Yesterday, in Tokyo, Popular Mechanics was briefed on Toyota's plug-in hybrid plans. The upshot is that "their plug-in development program was under way and that it may not wait for lithium-ion battery technology to mature." That means that the first plug-in consumer Priuses will likely use nickel metal hydride batteries, just like the current crop of demo PHEV Priuses (currently being tested in Japan and France).

Over in Tokyo, Popular Mechanics took the plug-in Prius for a four-lap ride and discovered it has an all-electric range of about seven miles, a top all-electric speed of 62 mph (this we knew) and recharges in 3-4 hours from a 110-volt outlet. When the next-gen Prius bows in 2009, Popular Mechanics says, it "will almost certainly use a plug-in system. The car may launch as a normal hybrid and later, once the lithium ion battery technology is ready, switch to plug-in capability. Or, it may be a plug-in from the beginning using a large NiMh pack and switch to lithium ion later. We think the latter may be true because we've heard rumors that the vehicle architecture is being designed for both battery types." The confusion continues.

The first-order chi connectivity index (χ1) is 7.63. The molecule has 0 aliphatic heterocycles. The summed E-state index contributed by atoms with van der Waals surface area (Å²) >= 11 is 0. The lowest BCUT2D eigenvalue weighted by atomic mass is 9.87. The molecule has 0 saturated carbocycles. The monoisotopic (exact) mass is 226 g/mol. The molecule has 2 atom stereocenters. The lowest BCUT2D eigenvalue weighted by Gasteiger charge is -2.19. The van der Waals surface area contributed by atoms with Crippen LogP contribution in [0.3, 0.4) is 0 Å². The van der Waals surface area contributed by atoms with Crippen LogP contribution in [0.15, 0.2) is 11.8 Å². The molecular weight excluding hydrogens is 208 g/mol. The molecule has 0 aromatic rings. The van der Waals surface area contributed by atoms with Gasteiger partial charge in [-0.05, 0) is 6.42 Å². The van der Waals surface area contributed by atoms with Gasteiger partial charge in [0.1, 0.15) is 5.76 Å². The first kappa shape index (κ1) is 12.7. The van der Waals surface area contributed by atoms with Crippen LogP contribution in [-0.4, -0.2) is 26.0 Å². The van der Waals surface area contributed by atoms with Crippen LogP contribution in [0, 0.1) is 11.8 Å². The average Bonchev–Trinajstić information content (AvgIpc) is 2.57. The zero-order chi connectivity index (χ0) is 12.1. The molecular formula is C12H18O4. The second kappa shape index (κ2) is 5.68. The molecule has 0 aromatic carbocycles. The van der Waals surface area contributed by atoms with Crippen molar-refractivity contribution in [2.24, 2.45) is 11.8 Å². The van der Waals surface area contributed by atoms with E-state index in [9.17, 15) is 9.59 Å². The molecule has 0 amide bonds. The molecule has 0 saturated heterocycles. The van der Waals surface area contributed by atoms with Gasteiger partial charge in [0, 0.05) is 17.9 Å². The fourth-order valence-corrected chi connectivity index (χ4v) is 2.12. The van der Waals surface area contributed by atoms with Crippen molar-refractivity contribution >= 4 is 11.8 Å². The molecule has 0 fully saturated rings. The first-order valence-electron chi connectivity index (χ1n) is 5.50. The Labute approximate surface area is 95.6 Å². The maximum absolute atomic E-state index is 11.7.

[Source: Popular Mechanics]

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